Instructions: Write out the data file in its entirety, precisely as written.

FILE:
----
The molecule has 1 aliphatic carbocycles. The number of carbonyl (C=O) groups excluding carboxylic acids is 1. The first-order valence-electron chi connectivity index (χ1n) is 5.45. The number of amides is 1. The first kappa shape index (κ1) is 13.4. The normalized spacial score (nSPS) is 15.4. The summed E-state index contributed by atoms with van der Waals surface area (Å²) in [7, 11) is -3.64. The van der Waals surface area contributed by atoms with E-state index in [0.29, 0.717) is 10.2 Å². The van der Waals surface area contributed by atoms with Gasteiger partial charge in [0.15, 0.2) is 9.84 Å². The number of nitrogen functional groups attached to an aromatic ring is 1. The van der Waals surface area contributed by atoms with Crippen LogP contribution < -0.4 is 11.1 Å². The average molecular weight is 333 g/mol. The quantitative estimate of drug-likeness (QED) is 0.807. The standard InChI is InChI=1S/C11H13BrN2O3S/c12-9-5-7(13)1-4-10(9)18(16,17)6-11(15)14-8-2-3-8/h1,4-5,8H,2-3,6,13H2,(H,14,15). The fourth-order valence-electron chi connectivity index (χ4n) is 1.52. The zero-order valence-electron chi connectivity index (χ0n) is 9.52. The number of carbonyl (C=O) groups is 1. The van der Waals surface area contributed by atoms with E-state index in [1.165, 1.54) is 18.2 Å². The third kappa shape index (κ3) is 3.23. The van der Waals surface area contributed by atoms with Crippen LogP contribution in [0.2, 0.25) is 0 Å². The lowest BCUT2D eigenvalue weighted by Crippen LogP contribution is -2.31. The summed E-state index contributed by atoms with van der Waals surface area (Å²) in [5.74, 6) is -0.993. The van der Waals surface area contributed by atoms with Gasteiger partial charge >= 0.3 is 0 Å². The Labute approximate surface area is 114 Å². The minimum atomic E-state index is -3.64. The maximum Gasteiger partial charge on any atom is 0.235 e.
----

The molecule has 1 aliphatic carbocycles. The number of carbonyl (C=O) groups excluding carboxylic acids is 1. The first-order valence-electron chi connectivity index (χ1n) is 5.45. The number of amides is 1. The first kappa shape index (κ1) is 13.4. The normalized spacial score (nSPS) is 15.4. The summed E-state index contributed by atoms with van der Waals surface area (Å²) in [7, 11) is -3.64. The van der Waals surface area contributed by atoms with E-state index in [0.29, 0.717) is 10.2 Å². The van der Waals surface area contributed by atoms with Gasteiger partial charge in [0.15, 0.2) is 9.84 Å². The number of nitrogen functional groups attached to an aromatic ring is 1. The van der Waals surface area contributed by atoms with Crippen LogP contribution < -0.4 is 11.1 Å². The average molecular weight is 333 g/mol. The quantitative estimate of drug-likeness (QED) is 0.807. The standard InChI is InChI=1S/C11H13BrN2O3S/c12-9-5-7(13)1-4-10(9)18(16,17)6-11(15)14-8-2-3-8/h1,4-5,8H,2-3,6,13H2,(H,14,15). The fourth-order valence-electron chi connectivity index (χ4n) is 1.52. The zero-order valence-electron chi connectivity index (χ0n) is 9.52. The number of carbonyl (C=O) groups is 1. The van der Waals surface area contributed by atoms with E-state index in [1.165, 1.54) is 18.2 Å². The third kappa shape index (κ3) is 3.23. The van der Waals surface area contributed by atoms with Crippen LogP contribution in [0.2, 0.25) is 0 Å². The lowest BCUT2D eigenvalue weighted by Crippen LogP contribution is -2.31. The summed E-state index contributed by atoms with van der Waals surface area (Å²) in [5.74, 6) is -0.993. The van der Waals surface area contributed by atoms with Gasteiger partial charge >= 0.3 is 0 Å². The Labute approximate surface area is 114 Å². The minimum atomic E-state index is -3.64. The maximum Gasteiger partial charge on any atom is 0.235 e.